James Cameron pairs his love of exploration with his love of filmmaking in the new documentary Deepsea Challenge 3D, which follows the filmmaker on a record-breaking deep-sea dive that led to the discovery of 68 new species.
“We always knew this film was not going to be about finding a 60-foot giant squid or any bizarre fantasy creatures. We knew it had to be about the exploration gene: what drives people to explore and what it takes to do it,” Cameron tells Fast Company’s Co.Create about the film. “[The deep sea] is the last great frontier on earth, and we know very little about it.”
Breaking new frontiers is nothing new for one of the most successful filmmakers of all-time, who ushered in a new era of 3D and motion-capture filmmaking with 2009’s Avatar. “About two months after we finished Avatar, we came back and did a big post-game analysis. I asked every department to develop a white paper on what we did right, what we did wrong, what we could do better next time. And out of that came our marching orders for developing new software and improvements to the system,” he says of the upcoming Avatar sequels he’s currently working on. “[The technology on the Avatar sequels] won’t be anything revolutionary–it’s just ways to make our pipeline more efficient, more creatively intuitive, and more cost-effective.”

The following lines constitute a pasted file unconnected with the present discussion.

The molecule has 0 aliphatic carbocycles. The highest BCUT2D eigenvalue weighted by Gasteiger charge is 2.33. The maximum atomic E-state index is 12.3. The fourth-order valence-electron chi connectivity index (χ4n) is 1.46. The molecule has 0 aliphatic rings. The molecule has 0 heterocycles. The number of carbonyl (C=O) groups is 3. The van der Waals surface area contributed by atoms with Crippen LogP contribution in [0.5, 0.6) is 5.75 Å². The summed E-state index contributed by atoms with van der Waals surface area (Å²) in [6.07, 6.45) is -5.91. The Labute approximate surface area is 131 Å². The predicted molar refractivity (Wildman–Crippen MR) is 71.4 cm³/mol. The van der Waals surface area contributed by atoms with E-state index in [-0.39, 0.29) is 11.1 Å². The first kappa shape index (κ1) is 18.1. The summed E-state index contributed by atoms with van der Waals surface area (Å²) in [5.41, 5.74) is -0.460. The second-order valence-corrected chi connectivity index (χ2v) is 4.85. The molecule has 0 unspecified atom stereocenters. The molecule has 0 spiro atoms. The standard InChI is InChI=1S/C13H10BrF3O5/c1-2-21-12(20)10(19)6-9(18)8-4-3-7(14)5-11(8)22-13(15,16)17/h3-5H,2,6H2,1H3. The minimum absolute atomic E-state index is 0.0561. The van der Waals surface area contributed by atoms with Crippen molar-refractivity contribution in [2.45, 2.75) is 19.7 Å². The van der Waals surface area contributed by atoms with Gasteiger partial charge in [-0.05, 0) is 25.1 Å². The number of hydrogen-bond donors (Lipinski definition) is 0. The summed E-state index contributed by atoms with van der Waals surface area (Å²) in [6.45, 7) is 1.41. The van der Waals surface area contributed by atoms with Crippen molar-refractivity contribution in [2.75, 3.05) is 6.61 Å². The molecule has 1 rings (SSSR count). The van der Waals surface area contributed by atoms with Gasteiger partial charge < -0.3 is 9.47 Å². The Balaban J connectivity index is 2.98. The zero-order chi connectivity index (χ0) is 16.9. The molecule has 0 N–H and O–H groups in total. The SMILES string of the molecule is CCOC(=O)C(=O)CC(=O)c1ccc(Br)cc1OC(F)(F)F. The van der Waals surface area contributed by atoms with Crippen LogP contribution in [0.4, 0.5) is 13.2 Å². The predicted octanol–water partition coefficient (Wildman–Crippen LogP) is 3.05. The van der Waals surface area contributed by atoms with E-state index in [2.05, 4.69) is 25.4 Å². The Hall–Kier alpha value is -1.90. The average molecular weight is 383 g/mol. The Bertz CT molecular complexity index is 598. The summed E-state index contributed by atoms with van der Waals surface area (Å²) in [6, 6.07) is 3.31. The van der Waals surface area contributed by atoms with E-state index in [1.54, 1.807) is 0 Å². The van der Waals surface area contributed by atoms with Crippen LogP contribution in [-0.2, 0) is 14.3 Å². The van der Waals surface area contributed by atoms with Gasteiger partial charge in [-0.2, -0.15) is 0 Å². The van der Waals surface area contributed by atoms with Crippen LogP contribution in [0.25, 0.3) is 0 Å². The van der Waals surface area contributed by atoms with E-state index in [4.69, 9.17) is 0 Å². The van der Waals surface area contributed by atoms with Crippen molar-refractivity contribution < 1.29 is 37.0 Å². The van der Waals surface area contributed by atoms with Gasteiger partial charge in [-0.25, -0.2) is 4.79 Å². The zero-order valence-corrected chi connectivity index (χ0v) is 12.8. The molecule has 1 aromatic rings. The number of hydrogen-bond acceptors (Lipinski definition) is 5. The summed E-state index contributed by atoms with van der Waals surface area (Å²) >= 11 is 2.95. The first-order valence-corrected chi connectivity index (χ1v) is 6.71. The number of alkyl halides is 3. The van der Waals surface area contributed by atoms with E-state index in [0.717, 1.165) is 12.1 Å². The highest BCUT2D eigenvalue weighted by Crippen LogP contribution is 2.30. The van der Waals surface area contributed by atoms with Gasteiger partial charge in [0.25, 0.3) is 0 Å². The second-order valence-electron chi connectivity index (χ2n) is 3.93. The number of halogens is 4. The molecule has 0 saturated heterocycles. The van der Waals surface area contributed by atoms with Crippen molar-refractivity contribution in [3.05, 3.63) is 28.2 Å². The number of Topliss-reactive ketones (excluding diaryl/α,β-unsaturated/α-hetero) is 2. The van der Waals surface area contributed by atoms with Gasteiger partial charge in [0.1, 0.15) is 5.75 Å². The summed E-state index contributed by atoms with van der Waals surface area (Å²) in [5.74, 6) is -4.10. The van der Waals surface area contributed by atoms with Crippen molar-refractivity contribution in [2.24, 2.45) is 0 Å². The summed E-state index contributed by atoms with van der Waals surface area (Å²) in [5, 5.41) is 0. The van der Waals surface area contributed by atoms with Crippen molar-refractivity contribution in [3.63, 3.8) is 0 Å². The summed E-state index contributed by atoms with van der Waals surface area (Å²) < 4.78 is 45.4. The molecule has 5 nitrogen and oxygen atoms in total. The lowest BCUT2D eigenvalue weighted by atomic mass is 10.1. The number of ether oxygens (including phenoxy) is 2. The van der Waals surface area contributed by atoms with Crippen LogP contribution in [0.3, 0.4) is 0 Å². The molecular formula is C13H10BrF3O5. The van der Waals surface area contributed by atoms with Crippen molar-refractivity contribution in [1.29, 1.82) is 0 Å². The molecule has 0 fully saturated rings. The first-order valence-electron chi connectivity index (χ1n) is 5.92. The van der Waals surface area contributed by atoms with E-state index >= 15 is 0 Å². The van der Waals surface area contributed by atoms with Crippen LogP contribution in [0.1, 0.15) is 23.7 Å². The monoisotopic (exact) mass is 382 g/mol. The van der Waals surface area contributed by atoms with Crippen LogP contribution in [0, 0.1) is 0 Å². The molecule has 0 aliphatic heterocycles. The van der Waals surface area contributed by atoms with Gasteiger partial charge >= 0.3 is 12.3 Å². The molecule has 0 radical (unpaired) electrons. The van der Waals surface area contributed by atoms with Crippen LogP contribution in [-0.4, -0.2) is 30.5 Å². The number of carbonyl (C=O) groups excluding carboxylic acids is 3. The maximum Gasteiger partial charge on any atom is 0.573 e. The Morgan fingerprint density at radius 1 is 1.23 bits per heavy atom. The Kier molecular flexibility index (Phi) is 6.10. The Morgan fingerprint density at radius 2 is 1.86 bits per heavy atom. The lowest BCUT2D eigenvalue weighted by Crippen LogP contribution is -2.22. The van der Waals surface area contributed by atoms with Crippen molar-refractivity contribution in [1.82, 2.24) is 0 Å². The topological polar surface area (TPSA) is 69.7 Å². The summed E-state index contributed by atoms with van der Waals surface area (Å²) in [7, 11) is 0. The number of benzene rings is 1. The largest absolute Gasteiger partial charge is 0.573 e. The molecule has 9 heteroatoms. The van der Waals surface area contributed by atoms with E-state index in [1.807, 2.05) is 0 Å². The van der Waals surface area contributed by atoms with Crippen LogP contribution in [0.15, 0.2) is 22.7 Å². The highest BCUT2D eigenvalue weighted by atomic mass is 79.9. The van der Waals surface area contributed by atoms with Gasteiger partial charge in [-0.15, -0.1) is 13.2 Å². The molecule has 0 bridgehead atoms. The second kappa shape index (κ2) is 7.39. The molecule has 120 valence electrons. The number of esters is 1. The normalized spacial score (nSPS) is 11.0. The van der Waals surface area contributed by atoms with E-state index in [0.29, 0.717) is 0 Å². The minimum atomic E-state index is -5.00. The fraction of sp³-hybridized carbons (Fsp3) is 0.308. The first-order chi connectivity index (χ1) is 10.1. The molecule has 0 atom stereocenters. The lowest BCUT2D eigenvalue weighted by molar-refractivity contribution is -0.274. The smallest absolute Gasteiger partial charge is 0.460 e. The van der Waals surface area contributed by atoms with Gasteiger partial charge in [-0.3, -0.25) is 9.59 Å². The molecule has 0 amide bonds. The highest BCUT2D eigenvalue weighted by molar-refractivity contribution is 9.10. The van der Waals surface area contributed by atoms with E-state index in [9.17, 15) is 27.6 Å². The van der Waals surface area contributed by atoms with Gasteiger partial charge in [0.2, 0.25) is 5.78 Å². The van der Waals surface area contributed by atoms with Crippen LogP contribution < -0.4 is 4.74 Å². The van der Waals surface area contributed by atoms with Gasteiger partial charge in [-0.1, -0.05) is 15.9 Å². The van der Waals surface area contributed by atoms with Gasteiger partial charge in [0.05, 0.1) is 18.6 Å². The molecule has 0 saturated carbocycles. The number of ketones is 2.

The tech evangelist holds on tightly to his beliefs about the intersection of science and art when it comes to filmmaking. “The tech enables the creativity. That’s what people need to understand,” he says. “The virtual- performance capture we’re doing on the Avatar films enables a form of creativity that never would have been possible before, in the same way that the invention of the camera enabled the creation of cinema in the first place.”
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